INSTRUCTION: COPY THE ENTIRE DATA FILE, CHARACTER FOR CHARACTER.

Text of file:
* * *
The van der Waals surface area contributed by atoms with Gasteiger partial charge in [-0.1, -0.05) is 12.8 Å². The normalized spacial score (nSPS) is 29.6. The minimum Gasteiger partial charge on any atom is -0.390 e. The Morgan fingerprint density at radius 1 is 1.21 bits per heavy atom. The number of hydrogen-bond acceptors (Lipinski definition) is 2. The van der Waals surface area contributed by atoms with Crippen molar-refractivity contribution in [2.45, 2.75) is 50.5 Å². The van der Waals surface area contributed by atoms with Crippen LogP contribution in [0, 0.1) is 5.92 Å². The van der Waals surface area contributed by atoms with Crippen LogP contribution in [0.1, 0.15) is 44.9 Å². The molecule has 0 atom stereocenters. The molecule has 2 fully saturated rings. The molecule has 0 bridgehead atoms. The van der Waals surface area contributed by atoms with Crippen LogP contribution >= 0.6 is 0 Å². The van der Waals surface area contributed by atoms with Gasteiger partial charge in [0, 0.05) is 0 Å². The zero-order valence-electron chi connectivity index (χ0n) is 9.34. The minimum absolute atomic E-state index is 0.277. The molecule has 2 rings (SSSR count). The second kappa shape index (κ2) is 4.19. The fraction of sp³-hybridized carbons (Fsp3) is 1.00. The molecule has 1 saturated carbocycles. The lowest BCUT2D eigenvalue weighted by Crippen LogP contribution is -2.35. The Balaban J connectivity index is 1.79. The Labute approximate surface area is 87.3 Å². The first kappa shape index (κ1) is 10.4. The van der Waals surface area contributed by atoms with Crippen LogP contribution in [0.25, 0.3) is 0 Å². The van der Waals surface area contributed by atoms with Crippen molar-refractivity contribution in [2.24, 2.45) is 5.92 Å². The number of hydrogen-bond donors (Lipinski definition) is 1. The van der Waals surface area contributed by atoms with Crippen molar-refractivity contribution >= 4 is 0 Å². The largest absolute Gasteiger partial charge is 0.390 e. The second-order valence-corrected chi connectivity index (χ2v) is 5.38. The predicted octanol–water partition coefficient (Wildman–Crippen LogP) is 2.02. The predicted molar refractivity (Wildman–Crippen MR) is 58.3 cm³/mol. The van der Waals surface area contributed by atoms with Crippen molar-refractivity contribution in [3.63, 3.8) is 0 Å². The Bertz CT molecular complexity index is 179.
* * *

The van der Waals surface area contributed by atoms with Gasteiger partial charge in [-0.1, -0.05) is 12.8 Å². The normalized spacial score (nSPS) is 29.6. The minimum Gasteiger partial charge on any atom is -0.390 e. The Morgan fingerprint density at radius 1 is 1.21 bits per heavy atom. The number of hydrogen-bond acceptors (Lipinski definition) is 2. The van der Waals surface area contributed by atoms with Crippen molar-refractivity contribution in [2.45, 2.75) is 50.5 Å². The van der Waals surface area contributed by atoms with Crippen LogP contribution in [0, 0.1) is 5.92 Å². The van der Waals surface area contributed by atoms with Crippen LogP contribution in [0.1, 0.15) is 44.9 Å². The molecule has 0 atom stereocenters. The molecule has 2 fully saturated rings. The molecule has 0 bridgehead atoms. The van der Waals surface area contributed by atoms with Crippen LogP contribution >= 0.6 is 0 Å². The van der Waals surface area contributed by atoms with Gasteiger partial charge in [0, 0.05) is 0 Å². The zero-order valence-electron chi connectivity index (χ0n) is 9.34. The minimum absolute atomic E-state index is 0.277. The molecule has 2 rings (SSSR count). The second kappa shape index (κ2) is 4.19. The fraction of sp³-hybridized carbons (Fsp3) is 1.00. The molecule has 1 saturated carbocycles. The lowest BCUT2D eigenvalue weighted by Crippen LogP contribution is -2.35. The Balaban J connectivity index is 1.79. The Labute approximate surface area is 87.3 Å². The first kappa shape index (κ1) is 10.4. The van der Waals surface area contributed by atoms with Crippen LogP contribution in [0.25, 0.3) is 0 Å². The van der Waals surface area contributed by atoms with Crippen molar-refractivity contribution in [2.24, 2.45) is 5.92 Å². The number of hydrogen-bond donors (Lipinski definition) is 1. The van der Waals surface area contributed by atoms with Crippen molar-refractivity contribution >= 4 is 0 Å². The largest absolute Gasteiger partial charge is 0.390 e. The second-order valence-corrected chi connectivity index (χ2v) is 5.38. The predicted octanol–water partition coefficient (Wildman–Crippen LogP) is 2.02. The predicted molar refractivity (Wildman–Crippen MR) is 58.3 cm³/mol. The van der Waals surface area contributed by atoms with Crippen molar-refractivity contribution in [3.63, 3.8) is 0 Å². The Bertz CT molecular complexity index is 179.